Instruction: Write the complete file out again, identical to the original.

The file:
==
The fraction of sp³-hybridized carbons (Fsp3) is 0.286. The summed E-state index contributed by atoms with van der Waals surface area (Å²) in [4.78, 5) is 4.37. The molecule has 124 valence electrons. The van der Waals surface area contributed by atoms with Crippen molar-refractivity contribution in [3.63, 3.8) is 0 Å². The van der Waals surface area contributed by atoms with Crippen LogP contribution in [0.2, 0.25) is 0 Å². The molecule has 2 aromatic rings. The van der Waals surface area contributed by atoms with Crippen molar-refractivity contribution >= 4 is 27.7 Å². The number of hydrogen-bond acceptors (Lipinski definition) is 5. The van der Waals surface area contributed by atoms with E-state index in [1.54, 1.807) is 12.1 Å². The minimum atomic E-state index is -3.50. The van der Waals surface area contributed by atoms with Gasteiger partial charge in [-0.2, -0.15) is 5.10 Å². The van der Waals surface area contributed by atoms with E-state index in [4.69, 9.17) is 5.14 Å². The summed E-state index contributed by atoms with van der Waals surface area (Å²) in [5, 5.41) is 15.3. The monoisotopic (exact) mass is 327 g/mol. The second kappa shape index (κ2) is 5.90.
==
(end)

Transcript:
The fraction of sp³-hybridized carbons (Fsp3) is 0.286. The summed E-state index contributed by atoms with van der Waals surface area (Å²) in [4.78, 5) is 4.37. The molecule has 124 valence electrons. The van der Waals surface area contributed by atoms with Crippen molar-refractivity contribution in [3.63, 3.8) is 0 Å². The van der Waals surface area contributed by atoms with Crippen LogP contribution in [0.2, 0.25) is 0 Å². The molecule has 2 aromatic rings. The van der Waals surface area contributed by atoms with Crippen molar-refractivity contribution >= 4 is 27.7 Å². The number of hydrogen-bond acceptors (Lipinski definition) is 5. The van der Waals surface area contributed by atoms with E-state index in [1.54, 1.807) is 12.1 Å². The minimum atomic E-state index is -3.50. The van der Waals surface area contributed by atoms with Gasteiger partial charge in [-0.2, -0.15) is 5.10 Å². The van der Waals surface area contributed by atoms with E-state index in [4.69, 9.17) is 5.14 Å². The summed E-state index contributed by atoms with van der Waals surface area (Å²) in [5, 5.41) is 15.3. The monoisotopic (exact) mass is 327 g/mol. The second kappa shape index (κ2) is 5.90.